The Pittsburgh Steelers didn't draft a quarterback on the first two days of the 2013 NFL draft, but the one they did in the fourth round has a chance to be the unquestioned backup during his rookie season.
That man is former Oklahoma Sooners QB Landry Jones, a guy who ended his career in Norman with over 16,000 passing yards and leaves college football third on the NCAA career-passing yardage list.
The team's official Twitter account confirmed that Jones was the pick at No. 115 overall:
Pittsburgh Steelers @steelers
With our second pick in the fourth round we have selected Landry Jones, QB, Oklahoma.4/27/2013, 4:58:16 PM
After suffering through starting QB Ben Roethlisberger getting hurt and missing crucial games in the middle of the 2012 season, this is a great pick to both shore up the backup QB situation and provide a capable passer should Roethlisberger go down again in 2013.
Jones has been one of the hardest QBs to peg in this year's draft, but there's little doubt he has talent.
ESPN analyst and former NFL general manager Bill Polian rated Jones as the highest QB in the draft at one point during the process, raving about his ability to make all the NFL throws, his winning mentality and leadership under fire while at OU (h/t Pro Football Talk).
While he and the Sooners struggled to live up to their preseason rankings for the past three years, he does have an impressive assortment of receivers who are now in the NFL, including Detroit Lions wideout Ryan Broyles and recently drafted Kenny Stills.
Concerns about his mobility and pocket presence are there.
When the pocket is clean, he looks like the best QB in the draft, but when he feels pressure in his face or from the outside, he often rushes his throws and becomes extremely inaccurate, hence OU's inability to win its two biggest games of the season in 2012: Kansas State and Notre Dame, two teams who got all kinds of pressure on the QB.
ESPN's Trent Dilfer loves what Jones brings to the table too and notes that a look at his 2012 tape is less telling of his abilities than any other highlight film would be (h/t Jake Trotter of ESPN):
Jake Trotter @Jake_Trotter
Trent Dilfer said he threw out Landry Jones' 2012 tape: "The offense was a joke. The receivers were brutal, the play-calling was brutal."4/27/2013, 5:18:59 PM
He won't have to start right away, and the play-calling in Pittsburgh won't be erratic at all. Pittsburgh has a philosophy and sticks to it each season.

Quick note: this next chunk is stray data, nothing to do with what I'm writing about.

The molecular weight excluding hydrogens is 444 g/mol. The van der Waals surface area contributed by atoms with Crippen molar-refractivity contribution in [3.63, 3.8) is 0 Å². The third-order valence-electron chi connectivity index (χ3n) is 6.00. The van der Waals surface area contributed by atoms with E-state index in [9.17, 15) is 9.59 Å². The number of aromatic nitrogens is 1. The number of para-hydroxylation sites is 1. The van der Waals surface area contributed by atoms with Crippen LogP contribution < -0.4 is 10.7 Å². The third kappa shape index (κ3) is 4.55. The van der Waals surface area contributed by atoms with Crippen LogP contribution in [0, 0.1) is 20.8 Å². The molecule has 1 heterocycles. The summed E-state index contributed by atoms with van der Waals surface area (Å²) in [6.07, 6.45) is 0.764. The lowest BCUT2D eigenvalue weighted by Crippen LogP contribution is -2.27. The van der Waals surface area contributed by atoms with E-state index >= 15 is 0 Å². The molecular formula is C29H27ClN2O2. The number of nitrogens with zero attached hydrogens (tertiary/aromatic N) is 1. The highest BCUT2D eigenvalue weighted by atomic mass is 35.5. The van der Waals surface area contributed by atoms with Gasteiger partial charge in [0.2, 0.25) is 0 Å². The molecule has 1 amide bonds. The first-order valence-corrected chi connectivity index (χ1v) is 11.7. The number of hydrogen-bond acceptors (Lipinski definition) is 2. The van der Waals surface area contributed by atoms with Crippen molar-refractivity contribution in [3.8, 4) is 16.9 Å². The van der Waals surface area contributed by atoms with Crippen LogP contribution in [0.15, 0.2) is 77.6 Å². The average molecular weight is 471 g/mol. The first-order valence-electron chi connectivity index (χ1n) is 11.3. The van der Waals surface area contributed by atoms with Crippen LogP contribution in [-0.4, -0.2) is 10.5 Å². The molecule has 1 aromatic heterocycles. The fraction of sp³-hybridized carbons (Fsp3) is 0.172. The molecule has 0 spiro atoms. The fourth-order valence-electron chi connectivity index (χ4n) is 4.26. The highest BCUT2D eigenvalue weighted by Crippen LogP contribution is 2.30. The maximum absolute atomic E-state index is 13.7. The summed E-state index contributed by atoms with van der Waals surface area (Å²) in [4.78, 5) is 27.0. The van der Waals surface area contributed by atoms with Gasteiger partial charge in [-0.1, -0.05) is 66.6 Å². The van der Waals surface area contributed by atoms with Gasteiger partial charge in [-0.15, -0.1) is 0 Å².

Bursting on the scene in 2009 with the injury issues surrounding Sam Bradford, Jones took over the position and never looked back. He winds up being one of the most established and successful QBs in college football history, even though those in Norman weren't satisfied with his ability to win big games or avoid pressure to make accurate throws in the pocket.
Either way, the Steelers clearly see a diamond in the rough after Jones was still around at No. 115.
If you watched the three weekends that Roethlisberger was forced out due to injury, you likely have no reservations about using a fourth-round pick to add depth and competition to a QB situation that currently only includes Bruce Gradkowski and John Parker Wilson.
Pittsburgh dropped two crucial division games (Baltimore and Cleveland) during the time Roethlisberger was out and had to rely on veteran Charlie Batch to carry the load in games that he likely should have been either coaching or watching at home.
As I mentioned, Jones wasn't the top QB available by all accounts.
He was, however, a highly rated guy with a live arm and a winner's mentality—two things that have been crucial to the success of Pittsburgh QBs throughout the years. The Steelers like tough guys, and adding Jones with the opportunity to let him grow under Roethlisberger for the next couple of years is a huge coup at this point in the draft.
With Geno Smith, EJ Manuel and Matt Barkley all off the board, adding a big, physical talent with a strong arm like Jones' fits Pittsburgh's philosophy to a head.
Hopefully this move allows the Steelers to sleep easy when Roethlisberger gets dinged up next season, because the reckless abandon that the starting QB plays with leads to situations in which he might be forced to miss time.
Jones could be one of a very small handful of rookie QBs to see extended time this season because of it.